Active Trading: Skill or Luck?
Baby Boomers worried about running out of money in retirement are changing tack, actively trading on 401(k) accounts and IRAs in an attempt to boost returns, according to an article in the LA Times.
Buy and hold is the favored approach for the average American saving for retirement, with less than 15% making changes to their 401(k) accounts last year, the article said. But among those who are willing to make changes to their accounts, active trading is picking up in pace. The article references anecdotes from a number of individual investors and financial planners as evidence of this.
I’m uncertain if the trend is as widespread as the article suggests – but if it is, it’s a huge concern. The average investor underperforms the fund they invest in by half; a widely cited DALBAR study shows.
So what of the professionals? Hedge funds are the most active of actively managed funds and are capable of producing extraordinary returns for the wealthy clients they serve. John Paulson was the head of such a fund – his flagship fund, Advantage Plus, was up 150% at the end of 2007 (yep that is a zero on the end!).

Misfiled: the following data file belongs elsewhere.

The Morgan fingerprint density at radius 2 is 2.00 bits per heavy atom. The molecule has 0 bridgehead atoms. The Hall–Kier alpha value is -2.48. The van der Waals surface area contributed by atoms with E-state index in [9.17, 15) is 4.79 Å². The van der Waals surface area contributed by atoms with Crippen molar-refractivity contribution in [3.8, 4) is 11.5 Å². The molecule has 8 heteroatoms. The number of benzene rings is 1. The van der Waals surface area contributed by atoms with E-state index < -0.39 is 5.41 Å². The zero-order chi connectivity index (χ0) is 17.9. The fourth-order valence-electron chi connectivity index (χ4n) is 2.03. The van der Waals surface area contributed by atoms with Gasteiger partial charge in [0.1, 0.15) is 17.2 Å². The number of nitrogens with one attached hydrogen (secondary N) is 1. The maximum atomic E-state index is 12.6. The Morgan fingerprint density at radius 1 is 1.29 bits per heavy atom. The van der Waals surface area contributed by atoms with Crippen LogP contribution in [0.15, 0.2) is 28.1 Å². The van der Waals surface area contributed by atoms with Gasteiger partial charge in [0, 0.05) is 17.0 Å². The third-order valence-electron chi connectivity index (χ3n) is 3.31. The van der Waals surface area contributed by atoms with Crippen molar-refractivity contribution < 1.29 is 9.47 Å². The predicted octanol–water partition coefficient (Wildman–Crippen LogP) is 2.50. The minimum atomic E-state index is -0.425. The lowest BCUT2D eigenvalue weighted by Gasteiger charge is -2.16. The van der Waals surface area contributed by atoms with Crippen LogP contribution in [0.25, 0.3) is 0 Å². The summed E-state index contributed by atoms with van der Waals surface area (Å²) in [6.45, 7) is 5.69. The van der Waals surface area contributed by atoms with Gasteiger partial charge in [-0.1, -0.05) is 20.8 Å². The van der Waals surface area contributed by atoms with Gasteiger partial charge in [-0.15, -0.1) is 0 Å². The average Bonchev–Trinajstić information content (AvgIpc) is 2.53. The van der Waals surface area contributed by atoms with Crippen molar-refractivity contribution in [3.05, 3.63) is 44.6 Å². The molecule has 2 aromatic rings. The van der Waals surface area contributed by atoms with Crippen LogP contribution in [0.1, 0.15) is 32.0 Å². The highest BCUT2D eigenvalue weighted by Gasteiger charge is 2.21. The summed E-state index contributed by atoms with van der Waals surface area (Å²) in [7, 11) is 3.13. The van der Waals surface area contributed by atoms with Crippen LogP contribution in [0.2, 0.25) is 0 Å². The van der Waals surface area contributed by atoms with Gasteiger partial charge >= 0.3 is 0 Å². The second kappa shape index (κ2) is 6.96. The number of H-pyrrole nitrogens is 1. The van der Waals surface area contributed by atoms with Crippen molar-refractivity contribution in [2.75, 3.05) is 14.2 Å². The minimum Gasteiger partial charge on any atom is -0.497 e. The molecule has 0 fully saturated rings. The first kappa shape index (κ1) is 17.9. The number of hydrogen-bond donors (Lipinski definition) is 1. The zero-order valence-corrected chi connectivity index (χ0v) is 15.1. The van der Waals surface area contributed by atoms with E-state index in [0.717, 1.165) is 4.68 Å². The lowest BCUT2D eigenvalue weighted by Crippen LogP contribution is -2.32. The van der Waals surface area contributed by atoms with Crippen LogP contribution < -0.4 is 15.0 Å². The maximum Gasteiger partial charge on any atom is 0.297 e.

But – and it’s a huge but – with great reward comes great risk, something Paulson is familiar with. At the end of last year, the same fund was down 52%.
There are a number of reasons given for Paulson’s down-fall: overconfidence in the American economy, underestimating the European crisis, the difficulty of maintaining rate of return in hedge funds when they grow ($7billion up to $30billion under management), and the fact that the best calls are made before the money pours in – people invest billions after hearing about extraordinary returns, by which point it’s too late to reap the rewards.
Luck Versus Skill?
Professor Eugene F. Fama of the University of Chicago Booth School of Business claims that the success of actively managed funds like Advantage Plus is sheer luck.
Fama and his colleagues demonstrated that “only the top 3% of managers produce returns that indicate they have sufficient skill to cover their costs” (meaning that only 3% produce extraordinary returns after fees).
But 3% is nothing special, Fama says: “Taking three or four thousand funds, you expect the top 3% to look good – that is the luck versus skill part of it – which means that the other 97% look worse.”
Fama details the results of the study in this brief video.
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